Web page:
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Dutch Student Discovers Black Hole on the Move

In a Hubble picture, a red circle indicates an object in a distant galaxy that could be an ejected black hole. Netherlands Institute for Space Research

This doesn't qualify as your run-of-the-mill science project.

During the course of her final undergraduate research work, Utrecht University student Marianne Heida was comparing hundreds of thousands of x-rays with galaxy formations when she noticed something odd. What she found may possibly  turn out to be a super massive black hole being expelled from the galaxy at very high speed.

Super-massive black holes weigh more than 1 billion times the mass of the sun.

However, a final judgment on exactly what's out there awaits further study. it's possible that the finding may also be a supernova, or even a "midsize" black hole.

"All three of those [options] are exotic and have something peculiar to them," study co-author Peter Jonker, an astronomer with the Netherlands Institute for Space Research in Utrecht told National Geographic. If it turns out to be a supernova, then, Jonker added, it would be a very 'strange" one that scientists aren't very familiar with. Even odder, he said it would suggest that the supernova was bright enough for astronomers on Earth to detect--even though it never popped up on their radar.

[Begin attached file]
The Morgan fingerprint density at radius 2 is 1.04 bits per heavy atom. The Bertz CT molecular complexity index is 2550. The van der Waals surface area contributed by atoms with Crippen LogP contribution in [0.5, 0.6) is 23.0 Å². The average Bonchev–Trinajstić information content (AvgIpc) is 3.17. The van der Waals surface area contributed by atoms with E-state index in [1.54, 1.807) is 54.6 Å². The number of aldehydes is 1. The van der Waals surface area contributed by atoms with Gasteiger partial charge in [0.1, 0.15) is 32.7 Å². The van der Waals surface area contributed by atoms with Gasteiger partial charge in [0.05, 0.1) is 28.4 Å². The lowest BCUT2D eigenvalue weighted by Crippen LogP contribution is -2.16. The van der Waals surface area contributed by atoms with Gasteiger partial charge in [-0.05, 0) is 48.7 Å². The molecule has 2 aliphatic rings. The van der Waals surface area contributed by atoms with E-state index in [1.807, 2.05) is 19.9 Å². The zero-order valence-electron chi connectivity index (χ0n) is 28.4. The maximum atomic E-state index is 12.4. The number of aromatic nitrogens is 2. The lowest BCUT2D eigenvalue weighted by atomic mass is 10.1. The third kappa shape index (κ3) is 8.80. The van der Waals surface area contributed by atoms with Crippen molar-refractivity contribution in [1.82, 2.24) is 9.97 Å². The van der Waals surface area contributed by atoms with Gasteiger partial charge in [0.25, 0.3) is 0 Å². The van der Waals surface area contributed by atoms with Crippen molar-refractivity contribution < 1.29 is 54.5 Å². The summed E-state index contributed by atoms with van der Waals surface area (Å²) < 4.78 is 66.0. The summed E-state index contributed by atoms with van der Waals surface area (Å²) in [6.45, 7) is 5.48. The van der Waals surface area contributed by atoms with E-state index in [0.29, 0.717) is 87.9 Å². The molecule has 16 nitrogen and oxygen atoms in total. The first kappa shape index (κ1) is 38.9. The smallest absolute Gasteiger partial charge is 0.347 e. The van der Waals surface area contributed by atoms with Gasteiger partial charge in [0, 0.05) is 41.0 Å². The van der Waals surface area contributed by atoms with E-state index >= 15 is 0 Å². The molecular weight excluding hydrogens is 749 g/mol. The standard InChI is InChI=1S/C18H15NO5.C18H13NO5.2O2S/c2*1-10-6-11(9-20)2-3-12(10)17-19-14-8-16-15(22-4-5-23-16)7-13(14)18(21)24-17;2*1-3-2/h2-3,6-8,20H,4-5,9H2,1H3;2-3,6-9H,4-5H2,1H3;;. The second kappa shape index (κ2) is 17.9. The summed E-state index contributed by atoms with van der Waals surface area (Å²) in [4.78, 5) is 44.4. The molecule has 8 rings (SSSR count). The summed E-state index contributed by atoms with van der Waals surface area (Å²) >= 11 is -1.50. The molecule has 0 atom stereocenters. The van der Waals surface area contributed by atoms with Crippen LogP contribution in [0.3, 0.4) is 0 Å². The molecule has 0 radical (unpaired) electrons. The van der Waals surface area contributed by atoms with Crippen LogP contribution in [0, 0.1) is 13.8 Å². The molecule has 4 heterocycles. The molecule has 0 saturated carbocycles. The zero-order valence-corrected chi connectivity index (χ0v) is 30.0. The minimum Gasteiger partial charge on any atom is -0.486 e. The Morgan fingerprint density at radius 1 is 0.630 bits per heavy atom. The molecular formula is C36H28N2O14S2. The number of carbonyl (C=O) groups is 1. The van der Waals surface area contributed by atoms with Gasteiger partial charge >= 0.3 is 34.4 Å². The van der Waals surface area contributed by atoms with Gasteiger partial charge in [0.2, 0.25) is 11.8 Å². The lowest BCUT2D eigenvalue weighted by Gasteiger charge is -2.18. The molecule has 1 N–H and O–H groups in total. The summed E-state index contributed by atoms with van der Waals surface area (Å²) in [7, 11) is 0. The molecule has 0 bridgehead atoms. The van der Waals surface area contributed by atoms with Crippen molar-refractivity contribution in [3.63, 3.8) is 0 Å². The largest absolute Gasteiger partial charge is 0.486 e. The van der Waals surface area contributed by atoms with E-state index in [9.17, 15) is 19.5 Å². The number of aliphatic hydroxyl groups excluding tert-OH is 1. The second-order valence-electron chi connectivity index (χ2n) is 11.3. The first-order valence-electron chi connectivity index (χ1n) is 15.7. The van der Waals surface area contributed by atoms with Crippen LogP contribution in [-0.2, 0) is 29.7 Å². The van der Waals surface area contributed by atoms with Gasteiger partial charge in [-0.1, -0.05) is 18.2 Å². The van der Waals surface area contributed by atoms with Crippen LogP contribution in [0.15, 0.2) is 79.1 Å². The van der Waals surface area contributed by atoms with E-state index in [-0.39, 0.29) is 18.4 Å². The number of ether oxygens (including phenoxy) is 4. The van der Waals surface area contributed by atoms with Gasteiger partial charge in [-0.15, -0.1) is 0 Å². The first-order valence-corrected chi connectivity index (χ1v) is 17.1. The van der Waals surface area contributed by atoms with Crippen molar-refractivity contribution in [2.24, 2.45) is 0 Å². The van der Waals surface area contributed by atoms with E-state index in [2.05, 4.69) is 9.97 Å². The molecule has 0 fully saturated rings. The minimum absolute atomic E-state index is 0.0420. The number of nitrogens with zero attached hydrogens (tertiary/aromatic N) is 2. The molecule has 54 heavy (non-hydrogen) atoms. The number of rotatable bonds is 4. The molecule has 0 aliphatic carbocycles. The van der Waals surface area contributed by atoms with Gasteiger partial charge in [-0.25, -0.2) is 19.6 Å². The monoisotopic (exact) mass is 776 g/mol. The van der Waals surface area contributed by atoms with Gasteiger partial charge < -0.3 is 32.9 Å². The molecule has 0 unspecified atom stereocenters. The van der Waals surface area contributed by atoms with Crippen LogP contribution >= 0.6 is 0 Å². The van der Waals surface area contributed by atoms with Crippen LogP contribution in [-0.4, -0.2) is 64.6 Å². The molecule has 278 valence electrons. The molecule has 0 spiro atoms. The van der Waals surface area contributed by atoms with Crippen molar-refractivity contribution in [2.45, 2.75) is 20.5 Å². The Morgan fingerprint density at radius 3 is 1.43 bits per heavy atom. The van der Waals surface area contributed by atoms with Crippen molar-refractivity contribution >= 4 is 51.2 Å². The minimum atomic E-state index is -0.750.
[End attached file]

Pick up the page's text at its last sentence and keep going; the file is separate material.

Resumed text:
Heida did her research at the SRON Netherlands Institute for Space Research in Utrecht. The results have been accepted for publication in The Monthly Notices of the Royal Astronomical Society.

This must be the season for gallactic migrations. Last week, astronomers released photos of a massive star that they say was kicked out of its home about 180,000 miles from Earth.

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